Canadian Pacific Hotels Corp. has closed a C$65-million deal to acquire two hotels in the Toronto area from Hong Kong's Shui On Group. CP Hotels, a unit of Canadian Pacific Ltd., said February 23, 1998 it has bought the Sheraton Toronto East in the Toronto suburb of Scarborough and the Sheraton Four Points in nearby Mississauga. The company said it will spend about C$5 million to improve the hotels. CP Hotels said it made the acquisitions with financing from the Legacy Hotels real estate investment trust.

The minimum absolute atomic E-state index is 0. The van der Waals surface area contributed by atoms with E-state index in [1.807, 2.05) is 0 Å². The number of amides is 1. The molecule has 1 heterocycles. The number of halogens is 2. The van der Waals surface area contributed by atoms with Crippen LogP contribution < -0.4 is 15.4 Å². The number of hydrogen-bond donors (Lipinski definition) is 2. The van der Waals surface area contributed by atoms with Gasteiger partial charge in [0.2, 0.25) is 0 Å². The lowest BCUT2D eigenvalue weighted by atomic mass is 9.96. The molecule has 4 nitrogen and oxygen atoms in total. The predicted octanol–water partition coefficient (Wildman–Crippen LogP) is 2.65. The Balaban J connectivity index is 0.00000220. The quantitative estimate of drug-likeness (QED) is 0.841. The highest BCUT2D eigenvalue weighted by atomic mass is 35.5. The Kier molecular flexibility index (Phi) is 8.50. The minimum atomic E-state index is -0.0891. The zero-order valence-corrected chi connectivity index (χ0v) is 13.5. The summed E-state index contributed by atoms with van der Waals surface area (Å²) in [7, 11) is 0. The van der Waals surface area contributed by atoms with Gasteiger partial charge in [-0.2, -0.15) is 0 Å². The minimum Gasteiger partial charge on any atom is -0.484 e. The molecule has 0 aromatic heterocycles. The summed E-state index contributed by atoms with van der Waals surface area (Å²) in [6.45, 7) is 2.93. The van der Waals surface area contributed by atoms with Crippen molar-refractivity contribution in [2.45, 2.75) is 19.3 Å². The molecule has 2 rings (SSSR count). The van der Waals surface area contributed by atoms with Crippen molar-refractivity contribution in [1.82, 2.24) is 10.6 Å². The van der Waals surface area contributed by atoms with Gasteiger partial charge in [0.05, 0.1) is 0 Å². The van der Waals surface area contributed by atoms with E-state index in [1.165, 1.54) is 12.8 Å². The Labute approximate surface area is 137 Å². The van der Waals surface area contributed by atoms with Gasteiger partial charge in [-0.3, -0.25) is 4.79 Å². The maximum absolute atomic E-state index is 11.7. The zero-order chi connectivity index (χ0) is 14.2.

Someone has vandalized a sculpture located near Toronto's Skydome. Three bronze plaques are missing from a sculpture entitled The Chinese Railroad Workers Memorial. The 75-by-75-centimeter plaques were inscribed with brief descriptions, in English and Chinese, of the fate of 17,000 Chinese laborers who helped build the western section of the Canadian Pacific Railway during the 1880s. The Chinese were employed by contractor Andrew Onderdonk or his sub-contractors on the construction of the Pacific section of the Canadian Pacific Railway. The letting of sub-contracts was as common in railway construction as it is in general contracting today. This is not the first time the sculpture has been attacked by vandals. Three smaller plaques were taken in 1992, and the concrete base of the work has been spray painted with non-political graffiti four or five times since it was installed in 1989.